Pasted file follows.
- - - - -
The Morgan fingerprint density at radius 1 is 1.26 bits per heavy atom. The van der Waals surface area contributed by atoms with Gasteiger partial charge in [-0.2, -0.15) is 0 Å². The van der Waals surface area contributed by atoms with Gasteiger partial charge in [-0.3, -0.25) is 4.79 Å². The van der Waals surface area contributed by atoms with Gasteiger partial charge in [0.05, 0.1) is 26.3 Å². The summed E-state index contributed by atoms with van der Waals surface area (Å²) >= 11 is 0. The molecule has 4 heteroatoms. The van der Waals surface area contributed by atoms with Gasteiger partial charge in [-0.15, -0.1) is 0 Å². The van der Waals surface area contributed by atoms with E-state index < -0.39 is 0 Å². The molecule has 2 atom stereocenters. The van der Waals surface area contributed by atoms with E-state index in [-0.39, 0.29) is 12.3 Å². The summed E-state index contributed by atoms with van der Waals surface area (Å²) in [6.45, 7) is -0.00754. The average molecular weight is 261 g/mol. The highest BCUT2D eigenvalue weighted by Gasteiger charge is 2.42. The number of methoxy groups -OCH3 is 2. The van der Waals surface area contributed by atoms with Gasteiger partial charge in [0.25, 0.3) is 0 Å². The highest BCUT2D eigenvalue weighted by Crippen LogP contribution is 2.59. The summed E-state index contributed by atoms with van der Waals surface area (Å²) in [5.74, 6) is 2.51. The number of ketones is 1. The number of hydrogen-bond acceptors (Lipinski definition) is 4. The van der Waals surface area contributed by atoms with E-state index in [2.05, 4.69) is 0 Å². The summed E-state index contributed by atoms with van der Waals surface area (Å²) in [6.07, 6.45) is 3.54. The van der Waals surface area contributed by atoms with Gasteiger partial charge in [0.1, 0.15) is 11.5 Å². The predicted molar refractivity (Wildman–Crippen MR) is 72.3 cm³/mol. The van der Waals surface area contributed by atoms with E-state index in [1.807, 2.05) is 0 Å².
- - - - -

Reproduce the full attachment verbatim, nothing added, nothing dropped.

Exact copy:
The Morgan fingerprint density at radius 1 is 1.26 bits per heavy atom. The van der Waals surface area contributed by atoms with Gasteiger partial charge in [-0.2, -0.15) is 0 Å². The van der Waals surface area contributed by atoms with Gasteiger partial charge in [-0.3, -0.25) is 4.79 Å². The van der Waals surface area contributed by atoms with Gasteiger partial charge in [0.05, 0.1) is 26.3 Å². The summed E-state index contributed by atoms with van der Waals surface area (Å²) >= 11 is 0. The molecule has 4 heteroatoms. The van der Waals surface area contributed by atoms with Gasteiger partial charge in [-0.15, -0.1) is 0 Å². The van der Waals surface area contributed by atoms with E-state index < -0.39 is 0 Å². The molecule has 2 atom stereocenters. The van der Waals surface area contributed by atoms with E-state index in [-0.39, 0.29) is 12.3 Å². The summed E-state index contributed by atoms with van der Waals surface area (Å²) in [6.45, 7) is -0.00754. The average molecular weight is 261 g/mol. The highest BCUT2D eigenvalue weighted by Gasteiger charge is 2.42. The number of methoxy groups -OCH3 is 2. The van der Waals surface area contributed by atoms with Gasteiger partial charge in [0.25, 0.3) is 0 Å². The highest BCUT2D eigenvalue weighted by Crippen LogP contribution is 2.59. The summed E-state index contributed by atoms with van der Waals surface area (Å²) in [5.74, 6) is 2.51. The number of ketones is 1. The number of hydrogen-bond acceptors (Lipinski definition) is 4. The van der Waals surface area contributed by atoms with E-state index in [2.05, 4.69) is 0 Å². The summed E-state index contributed by atoms with van der Waals surface area (Å²) in [6.07, 6.45) is 3.54. The van der Waals surface area contributed by atoms with Gasteiger partial charge in [0.1, 0.15) is 11.5 Å². The predicted molar refractivity (Wildman–Crippen MR) is 72.3 cm³/mol. The van der Waals surface area contributed by atoms with E-state index in [1.807, 2.05) is 0 Å².